Then it was elephant bath time! First we had to beat off all the dirt with some leaves. Elephants are very hairy and dirty animals!

Washing Nui was made harder by a rascally little fellow named Pei-Mai.

He was 6 months old and unbelievably adorable! He wanted to play with everyone, wanted anything you had in your hand and kept trying to butt heads with everyone. CUTE!!!
You'll also notice that Nui has a chain around her leg. All the elephants still need to be chained up at night to stop them from eating all the farmers crops. It's a sad compromise that has to made in order to keep the peace and save them.

After that we led out elephants down to the water for a good bath. It basically involves throwing buckets of water over them and then carefully scrubbing all the dirt off so it doesn't rub their very sensitive skin when you ride them. They love it! I got a few videos. Keep an eye out for Pei-Mai!

Then it was our turn for a bath.

It should be noted that Nui is the one doing all the spraying. She was so cheeky! I loved that she had so much personality.

Once the elephants where all spick and span we learnt how to get up on their backs which was super fun!!! Noi was the demonstration elephant so I knew I'd have an easy time getting up. Sort of.

Once everyone was on board, it was off for a trek trough the beautiful country side to a water fall.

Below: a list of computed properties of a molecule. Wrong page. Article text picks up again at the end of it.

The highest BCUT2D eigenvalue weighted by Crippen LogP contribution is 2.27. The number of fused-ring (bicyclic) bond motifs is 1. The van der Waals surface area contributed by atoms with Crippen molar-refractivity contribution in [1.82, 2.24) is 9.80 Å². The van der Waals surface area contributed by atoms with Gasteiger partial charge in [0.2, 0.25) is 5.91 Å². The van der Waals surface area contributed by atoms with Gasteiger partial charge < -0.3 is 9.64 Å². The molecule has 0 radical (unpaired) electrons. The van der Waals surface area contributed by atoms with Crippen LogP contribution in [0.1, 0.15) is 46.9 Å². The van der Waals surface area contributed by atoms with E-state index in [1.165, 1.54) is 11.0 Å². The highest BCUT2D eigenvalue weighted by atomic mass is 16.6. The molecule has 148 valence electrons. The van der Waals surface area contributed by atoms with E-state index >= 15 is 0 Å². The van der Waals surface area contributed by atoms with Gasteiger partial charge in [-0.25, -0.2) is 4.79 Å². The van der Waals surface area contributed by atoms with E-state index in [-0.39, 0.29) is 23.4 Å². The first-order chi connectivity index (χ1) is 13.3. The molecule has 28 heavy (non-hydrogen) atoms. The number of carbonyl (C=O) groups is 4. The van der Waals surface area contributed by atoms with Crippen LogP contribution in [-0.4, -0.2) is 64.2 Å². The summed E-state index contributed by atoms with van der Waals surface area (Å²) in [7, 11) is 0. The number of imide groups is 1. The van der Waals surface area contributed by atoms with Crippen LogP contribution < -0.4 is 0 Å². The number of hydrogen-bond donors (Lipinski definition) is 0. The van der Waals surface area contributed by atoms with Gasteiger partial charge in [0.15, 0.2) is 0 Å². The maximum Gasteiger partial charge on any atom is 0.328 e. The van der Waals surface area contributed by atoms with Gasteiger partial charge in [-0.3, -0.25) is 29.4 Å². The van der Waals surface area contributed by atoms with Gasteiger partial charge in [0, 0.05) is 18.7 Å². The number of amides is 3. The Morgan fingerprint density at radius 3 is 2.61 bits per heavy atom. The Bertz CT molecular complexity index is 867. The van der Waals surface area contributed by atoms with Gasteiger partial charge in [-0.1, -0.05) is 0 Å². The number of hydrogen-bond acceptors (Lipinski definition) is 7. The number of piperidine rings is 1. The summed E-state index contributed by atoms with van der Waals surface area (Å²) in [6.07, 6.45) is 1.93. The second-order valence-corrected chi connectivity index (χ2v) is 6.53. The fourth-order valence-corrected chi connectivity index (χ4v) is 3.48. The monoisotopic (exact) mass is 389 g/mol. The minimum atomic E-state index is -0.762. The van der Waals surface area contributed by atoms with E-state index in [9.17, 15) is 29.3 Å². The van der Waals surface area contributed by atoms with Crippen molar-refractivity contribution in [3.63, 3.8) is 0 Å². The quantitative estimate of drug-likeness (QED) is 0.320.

It was so very beautiful. The elephants were surprisingly nimble, making their was down muddy tracks and around trees with relative ease. When we arrived at the waterfall the elephants couldn't wait to get in the water. They dunked themselves right under with their trunks sticking out like snorkels. Nui quite promptly dunked me into the water too as soon as she was in.

At the falls there was a delicious Thai feast waiting. It was just nice to sit and relax with everyone and watch the elephants. So cute!

We then trekked back to the camp through a beautiful creek. It was so relaxing. I tell you, travelling by elephant is the way to go. You control them by both voice commends and kicking them behind the ear depending on which direction you want to go. It's pretty easy. The only hard bit is stopping them from eating everything in their paths. One of the guys, Shawn, had MaeBoonSorng Pei-Mai's mother and she was constantly stopping to eat anything and everything. You have to stop them from eating the crops and vegetation in the area to keep the farmers and residents happy. Elephants can be very destructive.

We changed how we were sitting for the last leg of our trip through the creek, with our legs facing the front. This was way more comfortable. It made me feel very regal, like a princess of Siam on her faithful steed.

When we finally got back to camp, we were judged on who was the best elephant handler. It was ME!!! As a prize, I got kisses from Nui!

If you happen to be in Chang Mai, I could not recommend Patara more highly. It's expensive, about $250 AUD but you get so much out of it! All the photos you see here were taken durning the day and you get given them as part of the package. You get around 4 hours riding the elephants and an AMAZING experience!

I was sad to say goodbye to sweet Nui but took away some great memories.

Oh and if you do stay in Chang Mai, don't stay at Elegant Lanna guest house. The service is horrible and I got covered in ant bites. Not good!